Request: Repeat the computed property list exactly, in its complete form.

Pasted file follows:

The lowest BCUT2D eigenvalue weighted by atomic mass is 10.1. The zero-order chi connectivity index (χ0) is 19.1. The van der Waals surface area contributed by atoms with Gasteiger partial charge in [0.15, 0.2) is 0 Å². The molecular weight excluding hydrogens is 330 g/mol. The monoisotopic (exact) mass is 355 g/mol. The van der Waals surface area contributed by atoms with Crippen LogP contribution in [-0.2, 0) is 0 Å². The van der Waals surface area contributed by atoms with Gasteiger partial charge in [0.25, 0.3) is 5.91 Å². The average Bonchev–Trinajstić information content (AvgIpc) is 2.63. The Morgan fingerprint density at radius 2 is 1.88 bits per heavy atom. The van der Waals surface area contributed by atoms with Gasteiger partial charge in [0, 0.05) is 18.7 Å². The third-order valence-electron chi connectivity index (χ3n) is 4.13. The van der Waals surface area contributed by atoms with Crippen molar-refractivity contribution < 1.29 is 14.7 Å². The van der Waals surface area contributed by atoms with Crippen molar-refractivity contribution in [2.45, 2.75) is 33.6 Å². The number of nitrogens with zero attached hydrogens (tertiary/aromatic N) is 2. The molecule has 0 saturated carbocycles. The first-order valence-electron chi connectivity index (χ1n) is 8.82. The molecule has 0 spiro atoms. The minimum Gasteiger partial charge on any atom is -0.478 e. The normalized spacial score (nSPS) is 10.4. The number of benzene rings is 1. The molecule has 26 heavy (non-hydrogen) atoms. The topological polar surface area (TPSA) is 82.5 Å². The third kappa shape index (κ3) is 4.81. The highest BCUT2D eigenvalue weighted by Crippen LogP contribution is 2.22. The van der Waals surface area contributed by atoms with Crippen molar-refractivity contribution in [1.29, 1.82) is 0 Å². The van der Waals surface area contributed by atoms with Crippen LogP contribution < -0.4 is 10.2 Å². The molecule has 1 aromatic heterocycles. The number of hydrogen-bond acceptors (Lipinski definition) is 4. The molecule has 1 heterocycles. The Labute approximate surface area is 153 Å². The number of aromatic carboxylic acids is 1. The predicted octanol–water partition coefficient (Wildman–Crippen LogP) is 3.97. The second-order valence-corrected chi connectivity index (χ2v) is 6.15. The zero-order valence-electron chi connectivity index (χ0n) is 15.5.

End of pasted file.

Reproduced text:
The lowest BCUT2D eigenvalue weighted by atomic mass is 10.1. The zero-order chi connectivity index (χ0) is 19.1. The van der Waals surface area contributed by atoms with Gasteiger partial charge in [0.15, 0.2) is 0 Å². The molecular weight excluding hydrogens is 330 g/mol. The monoisotopic (exact) mass is 355 g/mol. The van der Waals surface area contributed by atoms with Crippen LogP contribution in [-0.2, 0) is 0 Å². The van der Waals surface area contributed by atoms with Gasteiger partial charge in [0.25, 0.3) is 5.91 Å². The average Bonchev–Trinajstić information content (AvgIpc) is 2.63. The Morgan fingerprint density at radius 2 is 1.88 bits per heavy atom. The van der Waals surface area contributed by atoms with Gasteiger partial charge in [0, 0.05) is 18.7 Å². The third-order valence-electron chi connectivity index (χ3n) is 4.13. The van der Waals surface area contributed by atoms with Crippen molar-refractivity contribution < 1.29 is 14.7 Å². The van der Waals surface area contributed by atoms with Crippen molar-refractivity contribution in [2.45, 2.75) is 33.6 Å². The number of nitrogens with zero attached hydrogens (tertiary/aromatic N) is 2. The molecule has 0 saturated carbocycles. The first-order valence-electron chi connectivity index (χ1n) is 8.82. The molecule has 0 spiro atoms. The minimum Gasteiger partial charge on any atom is -0.478 e. The normalized spacial score (nSPS) is 10.4. The number of benzene rings is 1. The molecule has 26 heavy (non-hydrogen) atoms. The topological polar surface area (TPSA) is 82.5 Å². The third kappa shape index (κ3) is 4.81. The highest BCUT2D eigenvalue weighted by Crippen LogP contribution is 2.22. The van der Waals surface area contributed by atoms with Crippen molar-refractivity contribution in [1.29, 1.82) is 0 Å². The van der Waals surface area contributed by atoms with Crippen LogP contribution < -0.4 is 10.2 Å². The molecule has 1 aromatic heterocycles. The number of hydrogen-bond acceptors (Lipinski definition) is 4. The molecule has 1 heterocycles. The Labute approximate surface area is 153 Å². The number of aromatic carboxylic acids is 1. The predicted octanol–water partition coefficient (Wildman–Crippen LogP) is 3.97. The second-order valence-corrected chi connectivity index (χ2v) is 6.15. The zero-order valence-electron chi connectivity index (χ0n) is 15.5.